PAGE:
Facebook Rolls Out Prompts to Track Data After Apple Announces Privacy Change

February 2, 2021 Updated: February 2, 2021

Facebook on Feb. 1 rolled out a new security feature that requests users’ permission to let the tech company track their activity, a move that could clash with Apple’s latest privacy update plans.

Beginning Monday, the social media company introduced a test encouraging some users to respond “Allow” or “Don’t Allow” to prompts that pop up when they open the Facebook app on iOS devices, CNBC reported.

The tech company says its prompts will tell users that by allowing it to access their activity, they will receive personalized ads, and will be able to back businesses that rely on ads to reach customers.

It comes as Apple’s Senior Vice President of Software Engineering, Craig Federighi, announced last week that the company’s scheduled privacy update to iOS 14 will allow users to opt in to tracking from third-party app developers, including Facebook.

“Data tracking is more widespread than ever. Learn how Apple’s privacy features help users take control over their data,” a press release said.

“Privacy means peace of mind,” Federighi said. “Our goal is to create technology that keeps people’s information safe and protected. We believe privacy is a fundamental human right, and our teams work every day to embed it in everything we make.”

Apple’s planned update seeks to put its users “in the driver’s seat” in choosing which apps can access personal data and information.

The two companies have clashed over privacy protections for a decade. Last week, Apple CEO Tim Cook fired off a series of thinly veiled shots at Facebook and other social media companies, escalating an online privacy battle pitting the iPhone maker against digital services that depend on tracking people to help sell ads.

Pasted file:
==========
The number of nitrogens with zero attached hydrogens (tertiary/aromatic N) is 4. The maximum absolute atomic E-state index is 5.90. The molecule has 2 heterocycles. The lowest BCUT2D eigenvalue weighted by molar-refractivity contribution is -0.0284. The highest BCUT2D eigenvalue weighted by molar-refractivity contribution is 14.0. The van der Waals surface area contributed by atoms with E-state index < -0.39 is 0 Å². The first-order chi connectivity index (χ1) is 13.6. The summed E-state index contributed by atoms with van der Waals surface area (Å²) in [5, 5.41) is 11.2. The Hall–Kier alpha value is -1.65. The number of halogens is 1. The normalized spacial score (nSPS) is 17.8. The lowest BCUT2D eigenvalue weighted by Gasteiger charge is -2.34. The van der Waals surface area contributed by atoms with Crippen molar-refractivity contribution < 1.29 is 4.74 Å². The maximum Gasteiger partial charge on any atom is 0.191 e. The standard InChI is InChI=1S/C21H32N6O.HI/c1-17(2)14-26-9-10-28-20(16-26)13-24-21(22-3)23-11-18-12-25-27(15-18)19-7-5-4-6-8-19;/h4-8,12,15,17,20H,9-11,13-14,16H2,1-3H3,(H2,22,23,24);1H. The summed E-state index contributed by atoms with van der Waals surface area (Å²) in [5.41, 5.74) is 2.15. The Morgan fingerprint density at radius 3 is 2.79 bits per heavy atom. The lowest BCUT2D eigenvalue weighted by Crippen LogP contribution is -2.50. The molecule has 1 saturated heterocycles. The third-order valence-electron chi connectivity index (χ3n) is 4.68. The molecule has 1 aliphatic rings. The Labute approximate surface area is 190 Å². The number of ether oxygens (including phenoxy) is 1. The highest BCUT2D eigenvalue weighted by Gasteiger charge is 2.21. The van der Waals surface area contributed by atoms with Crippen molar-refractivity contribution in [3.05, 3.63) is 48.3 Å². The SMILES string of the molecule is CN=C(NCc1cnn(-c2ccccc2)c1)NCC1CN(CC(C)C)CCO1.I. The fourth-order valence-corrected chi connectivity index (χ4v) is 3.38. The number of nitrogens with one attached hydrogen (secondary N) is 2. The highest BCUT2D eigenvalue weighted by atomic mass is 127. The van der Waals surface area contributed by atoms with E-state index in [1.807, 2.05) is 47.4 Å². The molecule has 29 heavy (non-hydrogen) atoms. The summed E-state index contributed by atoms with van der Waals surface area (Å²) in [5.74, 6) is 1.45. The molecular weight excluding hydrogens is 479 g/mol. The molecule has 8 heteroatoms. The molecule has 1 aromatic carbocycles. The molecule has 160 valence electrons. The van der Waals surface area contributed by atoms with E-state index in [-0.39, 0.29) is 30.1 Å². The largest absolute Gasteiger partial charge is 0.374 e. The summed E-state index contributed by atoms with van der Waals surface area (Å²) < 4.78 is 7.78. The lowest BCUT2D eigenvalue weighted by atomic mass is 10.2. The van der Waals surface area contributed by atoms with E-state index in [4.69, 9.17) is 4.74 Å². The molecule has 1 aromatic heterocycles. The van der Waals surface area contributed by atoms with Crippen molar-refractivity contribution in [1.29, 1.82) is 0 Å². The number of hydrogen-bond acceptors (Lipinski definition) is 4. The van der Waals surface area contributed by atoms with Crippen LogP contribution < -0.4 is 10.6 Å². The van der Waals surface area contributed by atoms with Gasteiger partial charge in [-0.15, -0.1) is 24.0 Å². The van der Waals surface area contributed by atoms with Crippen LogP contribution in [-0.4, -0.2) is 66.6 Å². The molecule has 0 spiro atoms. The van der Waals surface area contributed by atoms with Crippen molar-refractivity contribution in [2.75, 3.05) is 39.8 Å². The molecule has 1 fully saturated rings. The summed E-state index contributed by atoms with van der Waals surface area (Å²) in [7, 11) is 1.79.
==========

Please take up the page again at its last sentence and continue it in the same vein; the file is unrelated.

“Too many are still asking the question ‘how much can we get away with?’ when we should be asking ‘what are the consequences?’” Cook said at a virtually held international conference on Computers, Privacy, and Data Protection.

“A social dilemma cannot be allowed to become a social catastrophe,” Cook added, referring to a Netflix documentary about technology’s—and especially social media’s—corrosive effects on society. That film took aim squarely at Facebook and how its algorithms manipulate its nearly 3 billion users to get them to look at the ads that generate most of its revenue.

Apple hasn’t yet provided a specific date for its planned privacy control measures that aim to prevent iPhone apps from secretly shadowing people. However, a general timetable released last week suggests that the long-awaited safeguard known as App Tracking Transparency will be part of a software update likely to arrive in late March or some point in April.

After delaying the planned September introduction of the safeguard amid a Facebook-led outcry, Apple had previously said it would come out early this year. Apple released the latest scheduled update as part of Data Privacy Day.

“Technology does not need vast troves of personal data, stitched together across dozens of websites and apps, in order to succeed,” Cook added. “Advertising existed and thrived for decades without it.”

The Associated Press contributed to this report.